Wednesday, October 6, 2010

Until Last Week

Today is my dad’s birthday. It’s been eight years this week since he died unexpectedly, and I still miss him. I’ll never forget those tears of anguish when I heard the news of his death, how I cried inconsolably for hours. I haven’t cried that hard since then, until last week.

For all these years I have often lamented that I have no ministry outside the home. However one thing I take very seriously is prayer, which I can do from home. I love hosting short-term teams partly because I am more actively involved in the ministry, but mostly because I know I can recruit a few more prayer partners.

There is one unreached people group not far from where we live that has been on my prayer list for many years. I remember recruiting a prayer team back in 1999 and asking them specifically to target this group for prayer, that God would open the doors for ministry to the Mixe of Tlahuitoltepec.

That’s a hard name to pronounce, let alone remember, and I often wondered if people were still praying for Tlahui. I sent an email prayer update in September, rejoicing that we have finally found someone (an unbeliever) to help us record the Mixe New Testament for the non-literate people of Tlahui.

Tuesday, September 28, I awoke after a fitful night of attempted sleep, having had nightmares about villages being washed away by the non-stop rain of the prior few days and weeks. Later in the morning, my husband showed me the Internet news about a tragic mudslide that had washed at least 100 homes down the mountain in Tlahuitoltepec.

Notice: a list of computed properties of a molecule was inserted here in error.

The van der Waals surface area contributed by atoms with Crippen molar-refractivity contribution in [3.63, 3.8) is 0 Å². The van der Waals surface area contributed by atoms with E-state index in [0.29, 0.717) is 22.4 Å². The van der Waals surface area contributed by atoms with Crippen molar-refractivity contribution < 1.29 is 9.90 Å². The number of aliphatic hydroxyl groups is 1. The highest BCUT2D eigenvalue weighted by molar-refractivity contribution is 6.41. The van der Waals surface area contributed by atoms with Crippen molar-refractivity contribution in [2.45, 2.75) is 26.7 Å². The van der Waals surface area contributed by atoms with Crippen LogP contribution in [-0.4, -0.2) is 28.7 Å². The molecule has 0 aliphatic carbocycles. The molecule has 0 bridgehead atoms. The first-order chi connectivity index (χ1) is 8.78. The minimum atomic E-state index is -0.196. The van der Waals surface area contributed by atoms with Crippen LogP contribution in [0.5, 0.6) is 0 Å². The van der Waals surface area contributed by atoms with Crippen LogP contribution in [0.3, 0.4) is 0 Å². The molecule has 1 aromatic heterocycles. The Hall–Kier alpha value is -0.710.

How can that be? After all my years of prayer, to think of 1000 souls (as the paper predicted) facing eternity without knowing the Lord, I just bawled. My family didn’t know what to think, but I would not be consoled. I wanted so badly to go back to bed and wake up to discover it was all a bad dream. Like the day my dad died.

Instead I sent an urgent email prayer request, which soon got forwarded all over the globe, especially once I posted it on my Facebook page. We even got a call from Mission Network News, who interviewed my husband and broadcast the prayer needs for Tlahui across Christian radio stations in the U.S.

Later in the evening we read updated news reporting that it had been a mistake. Only 11 lives were lost, not 500-1000. What a crazy thing! Only God could orchestrate the events, creating such media hype, to bring attention to one unreached people group in Oaxaca, Mexico.

I’m humbled, amazed, and very grateful for the hand of God preventing the destruction of people just as undeserving of His mercy as I am.

IRL* Tears for a loved one preceding me to heaven are very different than bitter tears for people who die without hope.


  1. I know each of your tear was numbered by our loving Father--- as the tears were a deep part of your intercession for this loved people. I have wept like that ... more than once. Bitter tears over souls of the lost. It isn't a "fun" ministry, this ministry of prayer through tears...but I believe it is a heard one, a special one, and sweet to our tendered hearted God.

  2. I am amazed all over again that our very early prayers to "let the death toll be lower than they think" were answered in such a dramatic way, with such a drastically lower number dead than what was feared.

    And I rejoice with you for that answer, as well as for the "mistake" which garnered world-wide attention to this group.

    Praying still for the Mixe of Tlahui.

  3. ...and I so prefer "fun ministry" - you know? Thanks for letting me be honest about the serious stuff, too.

  4. 8 years?! Wow. Oh, how I miss him - shuffling, whistling and all!

  5. Jamie, I found your blog and was intrigued by this post because just today I bid farewell to a friend who is returning to his Mixe family in Oaxaca. How can I contact you?

  6. You can go to my ministry blog at for contact information. I'd be curious which dialect of Mixe your friend speaks.


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